Distressed railroad workers protest in solidarity
The Railroad Workers United logo. (Courtesy of their website.)

Distressed railroad workers protest in solidarity

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The spirit of solidarity is in the air for railroad workers all over the country in their ongoing struggle for better working conditions and paid sick leave. With resources provided to the Catalyst courtesy of Visiting Assistant Professor of English Debarati Biswas, the history, ethics and possibilities of ongoing railroad labor disputes can be used to show what might need to happen in the future for the betterment of working conditions. 

Before commenting on the current labor negotiations, it is important to say that railroad employees are in a unique position for collective bargaining. There are certain provisions in the law for the government to intervene in their labor negotiations and for the deregulation of the industry. Specifically, the Railway Labor Act of 1926 and the Staggers Rail Act of 1980. The Railway Labor Act sought to prevent interruptions in the American supply chain through allowing the federal government to regulate collective bargaining, and the Staggers Rail Act allowed rail companies more freedom in their financial endeavors to cut out unprofitable areas and set their own rates for commerce.  

Demonstrating the compounding effects of deregulation and weakening labor power is the current situation on the ground. Paid sick leave was at the forefront of demands from the railroad workers’ unions due to the fact that they had none in the first place. In the aftermath of the peak of the coronavirus pandemic and the emergence of long COVID-19, it seems especially cruel that railroad employees lack paid sick days. 

Not only are these workers lacking sick days, but are additionally being subjected to on-call work the entire year. Not only are the conditions rough on the employees, but not all of the capital earned through their labor goes back into the industry. According to The New Yorker, the railroad industry has spent $191 billion on dividends and stock buybacks while only putting $138 billion into infrastructure. 

 Precision Scheduled Railroading, the system in which railroad companies run more products with less oversight and cut all excess labor, is arguably to blame for the current issues by putting conductors and engineers on-call 24/7 for work.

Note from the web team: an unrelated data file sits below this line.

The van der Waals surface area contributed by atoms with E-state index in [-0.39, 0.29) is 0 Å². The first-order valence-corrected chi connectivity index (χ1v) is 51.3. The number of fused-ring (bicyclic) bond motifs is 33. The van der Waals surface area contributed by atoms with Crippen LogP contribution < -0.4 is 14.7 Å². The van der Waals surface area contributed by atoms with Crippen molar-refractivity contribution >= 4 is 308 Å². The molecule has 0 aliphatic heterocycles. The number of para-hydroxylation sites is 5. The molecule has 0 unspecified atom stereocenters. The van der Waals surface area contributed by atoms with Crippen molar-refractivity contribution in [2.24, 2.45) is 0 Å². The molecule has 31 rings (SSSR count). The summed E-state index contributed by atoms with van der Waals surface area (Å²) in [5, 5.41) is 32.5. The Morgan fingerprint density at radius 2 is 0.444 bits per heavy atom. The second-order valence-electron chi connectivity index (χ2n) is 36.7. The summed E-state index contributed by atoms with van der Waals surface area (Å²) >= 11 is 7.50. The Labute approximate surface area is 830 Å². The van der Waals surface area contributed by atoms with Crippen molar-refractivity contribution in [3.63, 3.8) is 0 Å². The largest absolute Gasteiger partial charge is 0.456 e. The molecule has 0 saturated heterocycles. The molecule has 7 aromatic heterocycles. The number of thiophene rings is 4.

With the September negotiations falling through, the railroad unions had planned on striking in the beginning of December—a single sick day and pay raise were simply not enough to address the issue at hand according to the workers, especially when they had initially bargained for 15 days of paid sick leave. The House of Representatives has voted to force the tentative September agreement on all unions with the National Labor Railway Conference, an association of American railway companies, spelling out the results here:  

“Increase wages by 24% during the five-year period from 2020 through 2024, with a 14.1 wage percent increase effective immediately. The agreements also include five $1,000 annual lump sum payments, adjustments to health care premiums and health benefit enhancements, and an additional personal leave day for all employees.” 

However, the fate of railroad workers is not sealed with the tentative agreement. A wildcat strike—a collective bargaining method in which workers strike without union leadership approval—is still quite possible currently. With railroad workers still not receiving paid sick leave, a disgruntled workforce still holds the power to collectively bargain.  

Socialist magazine Jacobin believes that a wildcat strike is the gateway to better working conditions for all. 

“A well-organized strike by railroad workers, legal or illegal, could win not just more sick days and more humane work schedules for those unionists, but would provide an example of working-class power inspirational to millions of young and not-so-young workers,” Jacobin wrote. 

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